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Sex scene gets Brett Lee's UnIndian into trouble with CBFC 

The former Australian pacer's Hindi debut, UnIndian, has been held up by the CBFC for a one minute and eight seconds long love-making scene.

Shriram Iyengar

He might not have much in common with Shahid Kapoor and Alia Bhatt, but Brett Lee now joins the long list of actors whose films have been held up by the Central Board of Film Certification (CBFC). The former Australian pace bowler is set to make his debut alongside Tannishtha Chatterjee in UnIndian. The only hitch in the plan is that the film has been held up by the Examining Comittee (EC) of the board for a love scene. 

The EC has asked the makers of the film to tone down the scene, which is one minute and eight seconds long. The suggestions by the committee include reducing the scene to a 26 second one in order to acquire a U/A certificate. Another key issue that was taken up by the committee is the narration of spiritual chants that run in the background of the love scene. Sources say the committee suggested, "Remove the sideways visual and end climatic shot. The sex scene not to be synchronised with the mantra chanting." 

Speaking on the issue, the director Anupam Chopra said, "The love scene runs simultaneously with a sermon scene where followers chant 'Om Shreem Hreem' which are spiritual chants and not religious. I'm a practising Hindu myself so there is no way I would offend anyone's sentiments." The director also added, "My film is not as politically powerful as 'Udta Punjab' so I don't have to make a statement. I cannot lose out on my audience at the cost of retaining my interest as a filmmaker."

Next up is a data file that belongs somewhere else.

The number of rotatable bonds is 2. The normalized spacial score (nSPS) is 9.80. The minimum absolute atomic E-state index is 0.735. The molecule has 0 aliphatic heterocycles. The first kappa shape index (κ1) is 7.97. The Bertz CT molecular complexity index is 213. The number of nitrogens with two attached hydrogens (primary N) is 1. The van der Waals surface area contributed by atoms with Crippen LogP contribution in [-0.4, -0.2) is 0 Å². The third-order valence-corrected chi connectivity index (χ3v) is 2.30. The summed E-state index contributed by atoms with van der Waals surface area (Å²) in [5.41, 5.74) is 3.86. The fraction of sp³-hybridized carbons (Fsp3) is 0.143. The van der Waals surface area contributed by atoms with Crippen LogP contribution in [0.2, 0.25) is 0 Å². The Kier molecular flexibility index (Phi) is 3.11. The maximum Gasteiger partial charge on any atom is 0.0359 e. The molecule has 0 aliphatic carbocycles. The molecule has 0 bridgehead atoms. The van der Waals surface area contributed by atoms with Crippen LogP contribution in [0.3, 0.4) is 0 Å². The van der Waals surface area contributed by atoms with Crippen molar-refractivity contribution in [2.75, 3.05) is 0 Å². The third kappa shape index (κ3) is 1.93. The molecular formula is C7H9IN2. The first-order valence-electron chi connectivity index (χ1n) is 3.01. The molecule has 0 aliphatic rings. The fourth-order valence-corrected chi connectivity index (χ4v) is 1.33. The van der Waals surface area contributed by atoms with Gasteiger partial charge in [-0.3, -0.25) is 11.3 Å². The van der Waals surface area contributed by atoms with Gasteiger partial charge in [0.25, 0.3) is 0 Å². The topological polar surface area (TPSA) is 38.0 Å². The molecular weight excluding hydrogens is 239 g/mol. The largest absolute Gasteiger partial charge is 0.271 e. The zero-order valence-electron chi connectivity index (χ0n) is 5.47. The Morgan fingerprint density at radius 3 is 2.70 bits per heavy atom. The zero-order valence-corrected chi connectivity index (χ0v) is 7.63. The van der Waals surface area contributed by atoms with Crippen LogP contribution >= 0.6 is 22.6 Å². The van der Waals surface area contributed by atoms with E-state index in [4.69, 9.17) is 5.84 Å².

The film stars Brett Lee as a teacher helping Indian immigrants understand the culture of Australia, while Tannishtha Chatterjee plays a divorced career woman, who falls in love with him. The film also has Pallavi Sharda, Gulshan Grover, and Supriya Pathak in supporting roles. The film was scheduled to release on 19 August, but this recent development might change things. Anupam Sharma added, "We have about three weeks left for release (August 19), so I will oppose the cut from my end. At the same time, I cannot hold my distributors and producer at ransom. I wonder how no lesson has been learnt, even after the Bombay High Court making it clear that the CBFC does not have the power to 'censor' films. Of all films, this one is the last film that needs to run into controversy." 

This might be a close one for Brett Lee and his team.